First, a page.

Fishback, a design architect until 1993, considers himself a conservationist with a deep interest in recycling.  He has done what other rural property owners do…fill in ravines and gullies to level off parts of the land he bought to make it useable.   Fishback has done this by bringing in thousands of cubic yards of solid construction waste to level his property.

    Ventura County claims this solid waste has made his property into an “illegal dump” and Fishback has been fighting a $22 million judgment against him issued in a December, 2014 trial by Ventura County Superior Court Judge Kent M. Kellegrew (who is leaving the bench, Office Number 8, at the end of the year)—the highest figure allowed by law.

    (Editor’s Note:  To read the Citizens Journal story on the original court ruling against Wayne Fishback issued in December, 2014 by Superior Court Judge go to story written by Kevin Harris and posted on March 8, 2015:

    Ventura County has claimed that Fishback never acquired the proper permits to place solid fill material on his land and that the fill was bought to location without any official oversight.  Meanwhile, Fishback maintains that he secured legally required permits and that he never needed to get permits to operate a dump, since he doesn’t own or operate a dump.

    Fishback claims that all fill materials used on his property were “listed as inert” on the California Integrated Waste Management Listing and that the Los Angeles Regional Water Quality Control Board deemed Fishback “exempt” from waste water discharge requirements based on their investigation and onsite inspection in 2014.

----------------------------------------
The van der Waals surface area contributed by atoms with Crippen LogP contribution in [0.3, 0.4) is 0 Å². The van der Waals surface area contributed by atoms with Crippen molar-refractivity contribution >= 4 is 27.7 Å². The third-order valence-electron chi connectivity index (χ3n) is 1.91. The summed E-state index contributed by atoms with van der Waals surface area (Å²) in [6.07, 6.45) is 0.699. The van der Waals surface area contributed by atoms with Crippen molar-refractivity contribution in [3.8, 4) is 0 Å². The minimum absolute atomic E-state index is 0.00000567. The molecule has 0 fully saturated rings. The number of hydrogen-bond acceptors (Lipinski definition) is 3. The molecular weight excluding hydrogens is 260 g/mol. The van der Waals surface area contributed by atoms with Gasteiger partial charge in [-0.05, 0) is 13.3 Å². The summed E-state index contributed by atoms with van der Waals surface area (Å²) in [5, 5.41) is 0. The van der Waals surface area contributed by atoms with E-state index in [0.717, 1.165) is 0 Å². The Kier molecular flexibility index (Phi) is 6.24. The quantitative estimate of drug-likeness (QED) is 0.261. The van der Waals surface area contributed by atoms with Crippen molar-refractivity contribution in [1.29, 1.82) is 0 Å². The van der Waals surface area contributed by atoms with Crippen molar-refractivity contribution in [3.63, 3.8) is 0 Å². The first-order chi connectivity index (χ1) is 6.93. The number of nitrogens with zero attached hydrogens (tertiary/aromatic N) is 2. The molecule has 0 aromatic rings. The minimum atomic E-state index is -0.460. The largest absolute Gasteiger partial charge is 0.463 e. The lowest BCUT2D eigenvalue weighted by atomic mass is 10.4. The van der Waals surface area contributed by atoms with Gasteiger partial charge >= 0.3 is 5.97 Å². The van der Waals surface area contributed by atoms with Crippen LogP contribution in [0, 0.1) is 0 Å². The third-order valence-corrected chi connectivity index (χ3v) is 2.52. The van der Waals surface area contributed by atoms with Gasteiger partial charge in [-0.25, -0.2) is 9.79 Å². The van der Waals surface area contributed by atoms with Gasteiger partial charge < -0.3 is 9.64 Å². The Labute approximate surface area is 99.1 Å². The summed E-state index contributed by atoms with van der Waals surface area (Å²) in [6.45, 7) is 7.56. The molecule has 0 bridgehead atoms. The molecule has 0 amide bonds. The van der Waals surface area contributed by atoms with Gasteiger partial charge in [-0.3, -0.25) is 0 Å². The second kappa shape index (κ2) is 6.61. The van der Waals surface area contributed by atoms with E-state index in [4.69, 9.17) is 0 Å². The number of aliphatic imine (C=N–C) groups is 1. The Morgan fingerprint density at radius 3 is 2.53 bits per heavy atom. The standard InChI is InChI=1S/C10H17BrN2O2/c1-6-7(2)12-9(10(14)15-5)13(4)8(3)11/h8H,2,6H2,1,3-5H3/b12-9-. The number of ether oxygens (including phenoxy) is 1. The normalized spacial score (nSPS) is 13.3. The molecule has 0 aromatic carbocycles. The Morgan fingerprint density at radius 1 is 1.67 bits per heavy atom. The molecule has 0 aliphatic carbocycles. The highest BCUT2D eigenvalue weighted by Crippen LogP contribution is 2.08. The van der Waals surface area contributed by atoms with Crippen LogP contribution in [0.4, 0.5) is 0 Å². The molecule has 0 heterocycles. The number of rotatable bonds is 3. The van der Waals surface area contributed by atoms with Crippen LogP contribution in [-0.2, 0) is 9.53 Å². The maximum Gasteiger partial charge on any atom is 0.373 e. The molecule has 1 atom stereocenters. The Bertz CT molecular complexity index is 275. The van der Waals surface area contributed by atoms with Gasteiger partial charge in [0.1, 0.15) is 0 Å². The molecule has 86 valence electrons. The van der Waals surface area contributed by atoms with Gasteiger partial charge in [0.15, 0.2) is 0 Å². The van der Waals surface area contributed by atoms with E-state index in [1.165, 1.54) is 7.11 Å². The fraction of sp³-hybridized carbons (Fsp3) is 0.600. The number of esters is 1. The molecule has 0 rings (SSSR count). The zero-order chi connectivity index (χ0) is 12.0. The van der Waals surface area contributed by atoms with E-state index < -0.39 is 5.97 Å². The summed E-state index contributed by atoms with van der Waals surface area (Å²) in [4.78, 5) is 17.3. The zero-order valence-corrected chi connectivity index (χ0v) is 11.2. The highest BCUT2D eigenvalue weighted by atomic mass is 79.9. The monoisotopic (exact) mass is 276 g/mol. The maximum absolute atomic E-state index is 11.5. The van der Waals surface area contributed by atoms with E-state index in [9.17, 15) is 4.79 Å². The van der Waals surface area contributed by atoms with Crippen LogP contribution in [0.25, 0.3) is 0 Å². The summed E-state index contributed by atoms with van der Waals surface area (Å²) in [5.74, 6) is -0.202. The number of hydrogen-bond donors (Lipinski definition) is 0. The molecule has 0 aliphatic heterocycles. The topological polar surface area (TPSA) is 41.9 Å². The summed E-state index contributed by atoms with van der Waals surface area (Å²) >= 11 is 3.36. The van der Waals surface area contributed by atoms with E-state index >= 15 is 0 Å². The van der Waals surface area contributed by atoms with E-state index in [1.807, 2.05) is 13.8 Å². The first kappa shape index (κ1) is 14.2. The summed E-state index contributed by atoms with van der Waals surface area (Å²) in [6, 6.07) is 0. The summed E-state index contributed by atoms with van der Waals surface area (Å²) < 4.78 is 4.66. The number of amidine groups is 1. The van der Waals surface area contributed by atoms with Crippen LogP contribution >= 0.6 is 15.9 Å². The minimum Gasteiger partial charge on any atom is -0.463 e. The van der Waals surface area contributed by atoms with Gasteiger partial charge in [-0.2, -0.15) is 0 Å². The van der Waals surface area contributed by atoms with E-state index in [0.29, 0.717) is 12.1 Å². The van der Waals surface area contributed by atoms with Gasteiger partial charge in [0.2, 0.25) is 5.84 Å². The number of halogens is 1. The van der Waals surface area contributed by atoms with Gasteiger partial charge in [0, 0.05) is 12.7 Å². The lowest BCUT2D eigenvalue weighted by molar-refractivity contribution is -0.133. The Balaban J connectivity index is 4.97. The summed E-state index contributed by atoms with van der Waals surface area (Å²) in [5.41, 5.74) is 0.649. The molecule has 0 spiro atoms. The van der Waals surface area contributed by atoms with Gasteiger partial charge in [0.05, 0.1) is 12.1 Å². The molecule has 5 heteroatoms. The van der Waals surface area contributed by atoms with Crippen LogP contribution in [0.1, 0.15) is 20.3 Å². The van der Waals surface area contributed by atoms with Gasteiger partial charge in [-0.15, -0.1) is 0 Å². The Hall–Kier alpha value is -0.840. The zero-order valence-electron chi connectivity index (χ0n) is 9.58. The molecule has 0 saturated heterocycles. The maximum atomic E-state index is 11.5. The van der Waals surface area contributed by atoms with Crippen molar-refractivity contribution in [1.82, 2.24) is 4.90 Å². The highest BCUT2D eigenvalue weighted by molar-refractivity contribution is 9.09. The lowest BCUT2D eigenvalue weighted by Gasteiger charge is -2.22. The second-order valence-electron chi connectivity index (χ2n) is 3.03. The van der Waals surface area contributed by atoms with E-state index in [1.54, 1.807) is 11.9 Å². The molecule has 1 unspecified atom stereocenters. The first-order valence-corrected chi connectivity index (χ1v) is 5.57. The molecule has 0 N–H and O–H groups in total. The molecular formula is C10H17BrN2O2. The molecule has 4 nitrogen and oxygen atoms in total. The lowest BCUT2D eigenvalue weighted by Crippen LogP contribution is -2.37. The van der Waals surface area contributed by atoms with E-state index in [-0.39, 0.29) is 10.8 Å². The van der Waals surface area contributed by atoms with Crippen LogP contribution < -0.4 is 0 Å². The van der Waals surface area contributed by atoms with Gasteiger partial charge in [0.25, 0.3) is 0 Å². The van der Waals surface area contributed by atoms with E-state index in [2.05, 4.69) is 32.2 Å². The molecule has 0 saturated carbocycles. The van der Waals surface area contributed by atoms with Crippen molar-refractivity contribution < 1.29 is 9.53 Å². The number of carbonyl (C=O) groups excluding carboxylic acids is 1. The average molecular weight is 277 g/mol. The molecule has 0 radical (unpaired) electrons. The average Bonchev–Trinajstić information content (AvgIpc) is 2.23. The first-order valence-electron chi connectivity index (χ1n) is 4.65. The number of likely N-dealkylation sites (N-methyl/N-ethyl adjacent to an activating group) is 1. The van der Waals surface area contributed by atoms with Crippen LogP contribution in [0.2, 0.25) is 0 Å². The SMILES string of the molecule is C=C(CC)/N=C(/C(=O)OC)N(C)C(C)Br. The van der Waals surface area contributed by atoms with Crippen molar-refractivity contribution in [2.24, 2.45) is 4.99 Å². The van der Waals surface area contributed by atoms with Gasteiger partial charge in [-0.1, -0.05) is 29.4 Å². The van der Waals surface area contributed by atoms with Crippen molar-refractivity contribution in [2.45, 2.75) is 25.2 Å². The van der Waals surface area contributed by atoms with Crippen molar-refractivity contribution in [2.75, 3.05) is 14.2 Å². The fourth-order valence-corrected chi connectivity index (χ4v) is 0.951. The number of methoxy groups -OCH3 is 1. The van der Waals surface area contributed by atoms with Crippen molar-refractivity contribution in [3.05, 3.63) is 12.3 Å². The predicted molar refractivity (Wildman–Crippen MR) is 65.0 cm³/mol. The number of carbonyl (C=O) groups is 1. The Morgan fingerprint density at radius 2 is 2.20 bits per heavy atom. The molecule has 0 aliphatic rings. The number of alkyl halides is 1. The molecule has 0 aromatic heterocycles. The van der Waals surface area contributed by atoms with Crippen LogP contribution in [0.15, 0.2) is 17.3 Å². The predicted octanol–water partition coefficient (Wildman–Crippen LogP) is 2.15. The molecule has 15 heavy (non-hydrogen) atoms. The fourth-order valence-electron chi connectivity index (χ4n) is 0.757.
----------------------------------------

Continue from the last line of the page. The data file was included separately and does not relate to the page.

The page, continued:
Fishback has been ordered by Ventura County to remove “concrete and earth”—inert material (non-organic and does not decompose)—100,000 cubic yards of what the county claims is “illegal dumping” on less than one-half of an acre of the property.  Meanwhile, Fishback claims that this inert material reduces the risk of wildfires on land and was necessary to stabilize and protect his ranch property.  

    According to Peter Andl, the county has been totally “unfair” in their dealings with Fishback.   He went on to state that Fishback is being held in a “special holding” place separate from other inmates as by the judge’s orders.

    A clerk for the Ventura County Hall of Records told the Citizens Journal that the records for Wayne Fishback’s case were not available for public viewing because the 42 volumes (dating back to 2006) were in Judge Jeffrey G. Bennett’s chambers.

     “This is a fraud.  Everything the county has done is fraud,” said Fishback to the Citizens Journal before the “lock-up” order given last Friday by Judge Bennett.   “We don’t have constitutional rights.  I have done everything that I can do.   I used to have a net worth of $120 million.  My wife, Carol, is  now living with my son in Texas.   I am homeless.  In two more months, my ranch property will be completely lost.”

    Fishback had to represent himself because he could no longer afford expensive attorneys.  Meanwhile, Fishback has a pending $200 million dollar lawsuit against Ventura County filed in Los Angeles federal court in 2018.  During his Friday court contempt hearing, Fishback said he was not able to get a public defender for a civil case.  Fishback’s “coercive civil” contempt to the Court case  is set to come back to the court again on Thursday, March 12th in Courtroom 21 at 9 a.m.